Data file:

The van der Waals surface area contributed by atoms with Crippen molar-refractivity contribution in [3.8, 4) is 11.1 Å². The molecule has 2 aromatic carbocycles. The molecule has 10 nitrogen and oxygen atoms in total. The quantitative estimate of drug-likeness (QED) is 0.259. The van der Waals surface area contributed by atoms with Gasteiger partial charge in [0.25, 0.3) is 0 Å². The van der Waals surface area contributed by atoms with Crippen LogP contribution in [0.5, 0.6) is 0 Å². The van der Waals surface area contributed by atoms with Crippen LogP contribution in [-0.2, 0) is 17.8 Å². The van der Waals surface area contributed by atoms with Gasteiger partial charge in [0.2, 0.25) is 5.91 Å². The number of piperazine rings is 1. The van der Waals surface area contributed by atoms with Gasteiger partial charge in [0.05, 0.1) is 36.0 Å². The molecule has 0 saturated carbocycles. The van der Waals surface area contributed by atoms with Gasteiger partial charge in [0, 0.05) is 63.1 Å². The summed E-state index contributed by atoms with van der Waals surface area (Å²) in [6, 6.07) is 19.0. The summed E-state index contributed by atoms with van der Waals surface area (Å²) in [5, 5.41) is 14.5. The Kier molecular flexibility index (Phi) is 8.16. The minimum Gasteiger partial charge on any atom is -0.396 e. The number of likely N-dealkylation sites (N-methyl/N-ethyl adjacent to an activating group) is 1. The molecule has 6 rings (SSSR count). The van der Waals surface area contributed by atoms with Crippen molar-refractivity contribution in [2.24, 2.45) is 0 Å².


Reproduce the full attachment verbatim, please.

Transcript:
The van der Waals surface area contributed by atoms with Crippen molar-refractivity contribution in [3.8, 4) is 11.1 Å². The molecule has 2 aromatic carbocycles. The molecule has 10 nitrogen and oxygen atoms in total. The quantitative estimate of drug-likeness (QED) is 0.259. The van der Waals surface area contributed by atoms with Gasteiger partial charge in [0.25, 0.3) is 0 Å². The van der Waals surface area contributed by atoms with Crippen LogP contribution in [0.5, 0.6) is 0 Å². The van der Waals surface area contributed by atoms with Crippen LogP contribution in [-0.2, 0) is 17.8 Å². The van der Waals surface area contributed by atoms with Gasteiger partial charge in [0.2, 0.25) is 5.91 Å². The number of piperazine rings is 1. The van der Waals surface area contributed by atoms with Gasteiger partial charge in [0.05, 0.1) is 36.0 Å². The molecule has 0 saturated carbocycles. The van der Waals surface area contributed by atoms with Gasteiger partial charge in [0, 0.05) is 63.1 Å². The summed E-state index contributed by atoms with van der Waals surface area (Å²) in [6, 6.07) is 19.0. The summed E-state index contributed by atoms with van der Waals surface area (Å²) in [5, 5.41) is 14.5. The Kier molecular flexibility index (Phi) is 8.16. The minimum Gasteiger partial charge on any atom is -0.396 e. The number of likely N-dealkylation sites (N-methyl/N-ethyl adjacent to an activating group) is 1. The molecule has 6 rings (SSSR count). The van der Waals surface area contributed by atoms with Crippen molar-refractivity contribution in [2.24, 2.45) is 0 Å².